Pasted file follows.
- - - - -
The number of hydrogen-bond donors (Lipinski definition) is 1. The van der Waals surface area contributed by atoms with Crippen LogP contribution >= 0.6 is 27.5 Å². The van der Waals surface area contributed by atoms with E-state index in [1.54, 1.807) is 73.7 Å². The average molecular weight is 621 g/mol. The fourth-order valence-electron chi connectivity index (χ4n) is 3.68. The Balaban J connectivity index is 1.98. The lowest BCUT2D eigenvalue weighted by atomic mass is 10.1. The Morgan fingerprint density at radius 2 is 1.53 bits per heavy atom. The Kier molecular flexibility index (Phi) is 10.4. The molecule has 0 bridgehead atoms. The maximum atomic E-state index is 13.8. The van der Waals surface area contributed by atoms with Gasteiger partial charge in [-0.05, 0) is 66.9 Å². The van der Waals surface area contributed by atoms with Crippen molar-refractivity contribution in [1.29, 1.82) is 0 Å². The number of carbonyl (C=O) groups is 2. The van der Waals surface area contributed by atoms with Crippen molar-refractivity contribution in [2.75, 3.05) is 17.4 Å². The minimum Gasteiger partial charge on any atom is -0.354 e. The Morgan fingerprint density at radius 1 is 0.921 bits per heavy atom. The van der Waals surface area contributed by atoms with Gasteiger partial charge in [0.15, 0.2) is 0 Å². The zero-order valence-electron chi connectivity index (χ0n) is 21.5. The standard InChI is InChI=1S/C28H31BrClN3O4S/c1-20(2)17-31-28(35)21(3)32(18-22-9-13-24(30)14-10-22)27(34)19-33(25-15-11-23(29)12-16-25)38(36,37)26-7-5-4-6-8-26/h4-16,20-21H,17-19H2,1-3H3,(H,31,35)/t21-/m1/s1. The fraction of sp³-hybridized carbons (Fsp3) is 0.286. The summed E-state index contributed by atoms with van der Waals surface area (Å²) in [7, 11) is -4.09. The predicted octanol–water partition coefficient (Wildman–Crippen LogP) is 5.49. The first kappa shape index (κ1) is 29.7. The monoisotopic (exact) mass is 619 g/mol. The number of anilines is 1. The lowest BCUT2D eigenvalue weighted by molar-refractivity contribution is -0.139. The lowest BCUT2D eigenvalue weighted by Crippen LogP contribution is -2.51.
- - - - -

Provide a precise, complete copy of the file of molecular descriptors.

The number of hydrogen-bond donors (Lipinski definition) is 1. The van der Waals surface area contributed by atoms with Crippen LogP contribution >= 0.6 is 27.5 Å². The van der Waals surface area contributed by atoms with E-state index in [1.54, 1.807) is 73.7 Å². The average molecular weight is 621 g/mol. The fourth-order valence-electron chi connectivity index (χ4n) is 3.68. The Balaban J connectivity index is 1.98. The lowest BCUT2D eigenvalue weighted by atomic mass is 10.1. The Morgan fingerprint density at radius 2 is 1.53 bits per heavy atom. The Kier molecular flexibility index (Phi) is 10.4. The molecule has 0 bridgehead atoms. The maximum atomic E-state index is 13.8. The van der Waals surface area contributed by atoms with Gasteiger partial charge in [-0.05, 0) is 66.9 Å². The van der Waals surface area contributed by atoms with Crippen molar-refractivity contribution in [1.29, 1.82) is 0 Å². The number of carbonyl (C=O) groups is 2. The van der Waals surface area contributed by atoms with Crippen molar-refractivity contribution in [2.75, 3.05) is 17.4 Å². The minimum Gasteiger partial charge on any atom is -0.354 e. The Morgan fingerprint density at radius 1 is 0.921 bits per heavy atom. The van der Waals surface area contributed by atoms with Gasteiger partial charge in [0.15, 0.2) is 0 Å². The zero-order valence-electron chi connectivity index (χ0n) is 21.5. The standard InChI is InChI=1S/C28H31BrClN3O4S/c1-20(2)17-31-28(35)21(3)32(18-22-9-13-24(30)14-10-22)27(34)19-33(25-15-11-23(29)12-16-25)38(36,37)26-7-5-4-6-8-26/h4-16,20-21H,17-19H2,1-3H3,(H,31,35)/t21-/m1/s1. The fraction of sp³-hybridized carbons (Fsp3) is 0.286. The summed E-state index contributed by atoms with van der Waals surface area (Å²) in [7, 11) is -4.09. The predicted octanol–water partition coefficient (Wildman–Crippen LogP) is 5.49. The first kappa shape index (κ1) is 29.7. The monoisotopic (exact) mass is 619 g/mol. The number of anilines is 1. The lowest BCUT2D eigenvalue weighted by molar-refractivity contribution is -0.139. The lowest BCUT2D eigenvalue weighted by Crippen LogP contribution is -2.51.